Cantaloupe, Sweet 'N Early Hybrid
Ideal for short-season areas.
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Plant Shipping Information
How to Sow and Plant
Sowing Seed Indoors:
- Direct sowing is recommended, but to get a head start you can start honeydew indoors 3-4 weeks before the last frost in individual biodegradable pots indoors. Sow 2-3 seeds per pot.
- Sow seeds ½ inches deep in seed-starting formula
- Keep the soil moist at 70 degrees F
- Seedlings emerge in 7-14 days
- As soon as seedlings emerge, provide plenty of light on a sunny windowsill or grow seedlings 3-4 inches beneath fluorescent plant lights turned on 16 hours per day, off for 8 hours at night. Raise the lights as the plants grow taller. Incandescent bulbs will not work for this process because they will get too hot. Most plants require a dark period to grow, do not leave lights on for 24 hours.
- Seedlings do not need much fertilizer, feed when they are 3-4 weeks old using a starter solution (half strength of a complete indoor houseplant food) according to manufacturer’s directions.
- Thin to one plant per pot.
- Before planting in the garden, seedling plants need to be “hardened off”. Accustom young plants to outdoor conditions by moving them to a sheltered place outside for a week. Be sure to protect them from wind and hot sun at first. If frost threatens at night, cover or bring containers indoors, then take them out again in the morning. This hardening off process toughens the plant’s cell structure and reduces transplant shock and scalding.
Sowing Directly in the Garden
- Prepare the bed by turning the soil under to a depth of 8 inches. Level with a rake to remove clumps of grass and stones.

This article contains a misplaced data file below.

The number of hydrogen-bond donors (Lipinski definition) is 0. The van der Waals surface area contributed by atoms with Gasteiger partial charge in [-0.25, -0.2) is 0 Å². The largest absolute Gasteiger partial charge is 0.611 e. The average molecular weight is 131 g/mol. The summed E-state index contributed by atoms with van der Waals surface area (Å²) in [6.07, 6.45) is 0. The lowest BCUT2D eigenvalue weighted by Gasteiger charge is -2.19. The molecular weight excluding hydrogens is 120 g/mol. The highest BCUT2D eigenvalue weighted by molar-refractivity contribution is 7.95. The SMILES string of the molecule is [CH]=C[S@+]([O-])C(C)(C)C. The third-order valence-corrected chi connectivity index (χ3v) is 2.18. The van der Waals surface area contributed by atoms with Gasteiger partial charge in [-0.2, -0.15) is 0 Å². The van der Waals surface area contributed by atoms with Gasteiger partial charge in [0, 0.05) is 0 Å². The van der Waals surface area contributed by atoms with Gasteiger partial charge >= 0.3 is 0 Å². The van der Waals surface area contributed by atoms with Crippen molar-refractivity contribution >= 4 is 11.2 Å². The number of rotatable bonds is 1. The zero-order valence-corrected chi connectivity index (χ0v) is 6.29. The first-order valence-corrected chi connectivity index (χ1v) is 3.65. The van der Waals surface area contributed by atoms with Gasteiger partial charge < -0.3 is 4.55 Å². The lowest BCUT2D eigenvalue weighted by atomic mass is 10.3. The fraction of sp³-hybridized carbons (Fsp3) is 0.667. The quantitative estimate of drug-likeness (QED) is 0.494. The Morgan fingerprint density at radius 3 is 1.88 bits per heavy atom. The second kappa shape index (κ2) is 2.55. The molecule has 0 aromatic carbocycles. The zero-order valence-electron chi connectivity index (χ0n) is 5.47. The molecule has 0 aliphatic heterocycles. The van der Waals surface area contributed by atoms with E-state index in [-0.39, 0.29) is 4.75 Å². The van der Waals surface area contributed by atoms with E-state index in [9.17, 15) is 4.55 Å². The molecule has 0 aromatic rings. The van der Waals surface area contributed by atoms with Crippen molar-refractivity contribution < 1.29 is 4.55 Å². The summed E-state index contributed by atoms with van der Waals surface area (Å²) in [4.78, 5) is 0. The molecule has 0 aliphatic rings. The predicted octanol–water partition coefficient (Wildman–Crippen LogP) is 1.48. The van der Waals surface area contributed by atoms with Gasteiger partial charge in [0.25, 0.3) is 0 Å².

- Sow in fertile, warm soil after danger of frost has passed.
- Sow seeds 3 inches apart in groups of 4-6. Cover with ½ inch of fine soil.
- Space groups 4-6 feet apart each way.
- Keep evenly moist.
- Seedlings emerge in 7-14 days.
- Thin to 3 or 4 strongest seedlings in each group when they are 1-2 inches high.
How to Grow
- Keep weeds under control during the growing season. Weeds compete with plants for water, space and nutrients, so control them by either cultivating often or use a mulch to prevent their seeds from germinating.
- Melons have a shallow root system, mulches help retain soil moisture and maintain even soil temperatures.
- Keep plants well-watered during the growing season, especially during dry spells. Plants need about 1-2 inches of rain per week during the growing season. Use a rain gauge to check to see if you need to add water. It's best to water with a drip or trickle system that delivers water at low pressure at the soil level. If you water with overhead sprinklers, water early in the day so the foliage has time to dry off before evening, to minimize disease problems. Keep the soil moist but not saturated.
- As plants grow mulch to control weeds, keep fruits off the ground and conserve moisture
- Do not move the vines, they are easily injured.
- To prevent diseases keep melons off the ground.
- Monitor for pests and diseases. Check with your local Cooperative Extension Service for pest controls recommended for your area.
Harvest & Preserving
- Allow your melons to ripen on the vine. In general fruits are ripe when they smell aromatic and when stems start to crack and the fruit slips off easily with light pressure from your thumb.
- Generally, fruits are ripe when they smell fruity.
- Harvest cantaloupes when the fruits change from green to yellow or tan and they break away easily from the vine.
- Harvest winter melons when they turn the appropriate color and their blossom ends are soft.
- Honeydew melons are ripe when the skin turns to a creamy yellow color and the blossom end is slightly soft. To avoid damage cut the honeydew off the vine with sharp shears.
- Watermelons are ready to harvest when their undersides turn from white to a creamy yellow. The tendrils closest to the fruit will also turn brown and dry up and the skin will become dull and hard at harvest time.
- For best flavor eat at room temperature.